Combine river, wind, eco-friendliness and smooth sailing across the Columbia River and what do you have? A new Interstate 5 bridge with wind turbines generating electricity.
You read that right: The latest bridge design features vertically spinning turbines that would generate an unknown amount of juice while proclaiming loudly that the Portland-Vancouver area is the sustainability center of the world.
Or so says the Florida firm that did the design, now winning the affections of leaders from both cities as well as planners trying to eliminate congestion by building a new $4 billion structure.
It’s unknown how much energy the turbines would generate or how it would be used. The turbines might help power bridge lights and toll booths. Or they could be merely decorative icons of a green industry hereabouts –a problem for purists who say that’s less than sustainable.
Either way, the concept has captured the imagination of local leaders scrutinizing the project and local architects pushing for a bridge that looks as good as it functions.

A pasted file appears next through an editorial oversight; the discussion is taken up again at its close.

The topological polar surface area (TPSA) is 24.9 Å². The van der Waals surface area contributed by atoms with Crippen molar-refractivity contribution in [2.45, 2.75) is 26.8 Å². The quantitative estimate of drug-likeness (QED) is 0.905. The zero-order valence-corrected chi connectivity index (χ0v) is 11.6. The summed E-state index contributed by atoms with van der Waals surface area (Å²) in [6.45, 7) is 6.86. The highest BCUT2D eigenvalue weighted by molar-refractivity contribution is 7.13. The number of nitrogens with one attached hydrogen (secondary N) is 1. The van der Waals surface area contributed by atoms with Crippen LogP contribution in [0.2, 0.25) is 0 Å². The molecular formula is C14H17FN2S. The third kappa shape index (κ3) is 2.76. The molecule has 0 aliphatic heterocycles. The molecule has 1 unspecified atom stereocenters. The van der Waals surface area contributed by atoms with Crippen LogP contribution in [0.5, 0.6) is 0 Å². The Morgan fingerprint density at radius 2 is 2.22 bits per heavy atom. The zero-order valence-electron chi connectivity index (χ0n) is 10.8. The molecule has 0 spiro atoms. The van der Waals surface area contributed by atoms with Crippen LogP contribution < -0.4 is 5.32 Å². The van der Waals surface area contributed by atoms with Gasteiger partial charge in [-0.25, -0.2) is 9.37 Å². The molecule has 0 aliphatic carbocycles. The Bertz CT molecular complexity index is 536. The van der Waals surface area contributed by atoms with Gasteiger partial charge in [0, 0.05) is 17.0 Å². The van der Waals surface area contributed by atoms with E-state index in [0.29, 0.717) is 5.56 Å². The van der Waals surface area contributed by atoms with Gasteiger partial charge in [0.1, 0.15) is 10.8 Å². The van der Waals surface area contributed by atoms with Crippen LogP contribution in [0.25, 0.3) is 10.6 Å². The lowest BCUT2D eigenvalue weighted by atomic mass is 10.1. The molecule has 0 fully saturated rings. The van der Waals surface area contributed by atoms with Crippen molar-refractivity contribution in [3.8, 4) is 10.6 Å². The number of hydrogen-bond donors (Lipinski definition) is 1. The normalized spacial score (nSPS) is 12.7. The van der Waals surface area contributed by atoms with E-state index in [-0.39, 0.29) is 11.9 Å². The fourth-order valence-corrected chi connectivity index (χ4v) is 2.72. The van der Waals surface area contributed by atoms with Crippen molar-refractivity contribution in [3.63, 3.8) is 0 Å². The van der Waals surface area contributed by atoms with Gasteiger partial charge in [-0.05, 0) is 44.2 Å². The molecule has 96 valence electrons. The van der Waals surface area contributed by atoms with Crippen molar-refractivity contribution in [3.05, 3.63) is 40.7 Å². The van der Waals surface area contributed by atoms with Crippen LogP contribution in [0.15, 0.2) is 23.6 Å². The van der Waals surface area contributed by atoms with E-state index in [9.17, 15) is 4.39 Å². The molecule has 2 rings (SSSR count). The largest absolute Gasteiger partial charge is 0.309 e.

No one has figured out the cost, either, or potential payback on the energy generation. That comes later, if the project sails.
Oregon and Washington still must persuade Congress to help fund a mammoth construction effort that joins expanded roadway with light rail running to Vancouver. It could take years and exert real force in the way the region continues to develop, particularly north of Vancouver.
Wind turbines, meanwhile, could elevate and transform the public profile of the Columbia River Crossing project, stung by criticism that a new bridge would be an eyesore. An early rendering showed a flat concrete bridge much like Interstate 205’s Glenn Jackson Bridge. Several factors had come into play, among them tiny Pearson Airfield, east of Vancouver, whose airspace limits the grandness of a high structure.
Now comes Bradley Touchstone, a Tallahassee, Fla.-based bridge architect hired to help improve the bridge’s looks.
“This community is leading the nation, certainly, in the area of conservation, and wouldn’t it be great if this project could scream out to the world that this is a priority for us?” Touchstone asks. “Can this project advance that notion of resource conservation in a way that’s meaningful and also in a way that’s visible?”
Touchstone’s preliminary designs would avoid the familiar propeller-style turbines associated with wind farms east of the Columbia River Gorge. Instead, less intrusive vertical axis turbines would spin pillars within arching spans, appearing as vertical blinds in a window. Another design features curvy, helix-shaped turbines mounted in transparent cylinders next to the bridge’s sidewalk, just as sculptures are mounted on some bridges in European capitals.